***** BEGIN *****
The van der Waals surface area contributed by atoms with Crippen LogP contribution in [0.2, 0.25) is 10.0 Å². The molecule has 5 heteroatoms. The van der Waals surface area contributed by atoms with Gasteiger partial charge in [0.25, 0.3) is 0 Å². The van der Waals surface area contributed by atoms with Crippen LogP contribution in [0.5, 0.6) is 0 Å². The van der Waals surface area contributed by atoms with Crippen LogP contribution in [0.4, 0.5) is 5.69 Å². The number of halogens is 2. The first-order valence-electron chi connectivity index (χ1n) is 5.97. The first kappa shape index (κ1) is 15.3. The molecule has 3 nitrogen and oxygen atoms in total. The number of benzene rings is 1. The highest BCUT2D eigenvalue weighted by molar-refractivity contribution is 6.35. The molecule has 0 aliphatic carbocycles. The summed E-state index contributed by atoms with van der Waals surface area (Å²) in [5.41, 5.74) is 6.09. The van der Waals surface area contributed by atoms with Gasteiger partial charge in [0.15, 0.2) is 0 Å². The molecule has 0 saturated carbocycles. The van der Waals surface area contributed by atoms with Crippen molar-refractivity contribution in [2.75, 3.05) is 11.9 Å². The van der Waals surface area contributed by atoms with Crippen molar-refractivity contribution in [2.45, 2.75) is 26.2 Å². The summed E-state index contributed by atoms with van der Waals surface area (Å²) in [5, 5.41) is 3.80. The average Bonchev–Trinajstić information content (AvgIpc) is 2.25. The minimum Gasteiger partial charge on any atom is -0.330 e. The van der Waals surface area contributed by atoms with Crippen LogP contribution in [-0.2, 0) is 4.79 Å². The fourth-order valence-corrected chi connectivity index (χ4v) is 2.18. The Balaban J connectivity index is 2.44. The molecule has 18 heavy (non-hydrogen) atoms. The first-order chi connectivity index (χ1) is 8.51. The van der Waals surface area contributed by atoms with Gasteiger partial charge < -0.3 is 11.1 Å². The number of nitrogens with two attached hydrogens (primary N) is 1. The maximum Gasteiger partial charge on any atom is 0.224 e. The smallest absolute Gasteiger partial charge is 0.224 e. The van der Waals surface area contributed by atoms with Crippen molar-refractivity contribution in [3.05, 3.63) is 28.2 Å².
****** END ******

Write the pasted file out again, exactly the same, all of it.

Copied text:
The van der Waals surface area contributed by atoms with Crippen LogP contribution in [0.2, 0.25) is 10.0 Å². The molecule has 5 heteroatoms. The van der Waals surface area contributed by atoms with Gasteiger partial charge in [0.25, 0.3) is 0 Å². The van der Waals surface area contributed by atoms with Crippen LogP contribution in [0.5, 0.6) is 0 Å². The van der Waals surface area contributed by atoms with Crippen LogP contribution in [0.4, 0.5) is 5.69 Å². The number of halogens is 2. The first-order valence-electron chi connectivity index (χ1n) is 5.97. The first kappa shape index (κ1) is 15.3. The molecule has 3 nitrogen and oxygen atoms in total. The number of benzene rings is 1. The highest BCUT2D eigenvalue weighted by molar-refractivity contribution is 6.35. The molecule has 0 aliphatic carbocycles. The summed E-state index contributed by atoms with van der Waals surface area (Å²) in [5.41, 5.74) is 6.09. The van der Waals surface area contributed by atoms with Gasteiger partial charge in [0.15, 0.2) is 0 Å². The molecule has 0 saturated carbocycles. The van der Waals surface area contributed by atoms with Crippen molar-refractivity contribution in [2.75, 3.05) is 11.9 Å². The van der Waals surface area contributed by atoms with Crippen molar-refractivity contribution in [2.45, 2.75) is 26.2 Å². The summed E-state index contributed by atoms with van der Waals surface area (Å²) in [5, 5.41) is 3.80. The average Bonchev–Trinajstić information content (AvgIpc) is 2.25. The minimum Gasteiger partial charge on any atom is -0.330 e. The van der Waals surface area contributed by atoms with Crippen LogP contribution in [-0.2, 0) is 4.79 Å². The fourth-order valence-corrected chi connectivity index (χ4v) is 2.18. The Balaban J connectivity index is 2.44. The molecule has 18 heavy (non-hydrogen) atoms. The first-order chi connectivity index (χ1) is 8.51. The van der Waals surface area contributed by atoms with Gasteiger partial charge < -0.3 is 11.1 Å². The number of nitrogens with two attached hydrogens (primary N) is 1. The maximum Gasteiger partial charge on any atom is 0.224 e. The smallest absolute Gasteiger partial charge is 0.224 e. The van der Waals surface area contributed by atoms with Crippen molar-refractivity contribution in [3.05, 3.63) is 28.2 Å².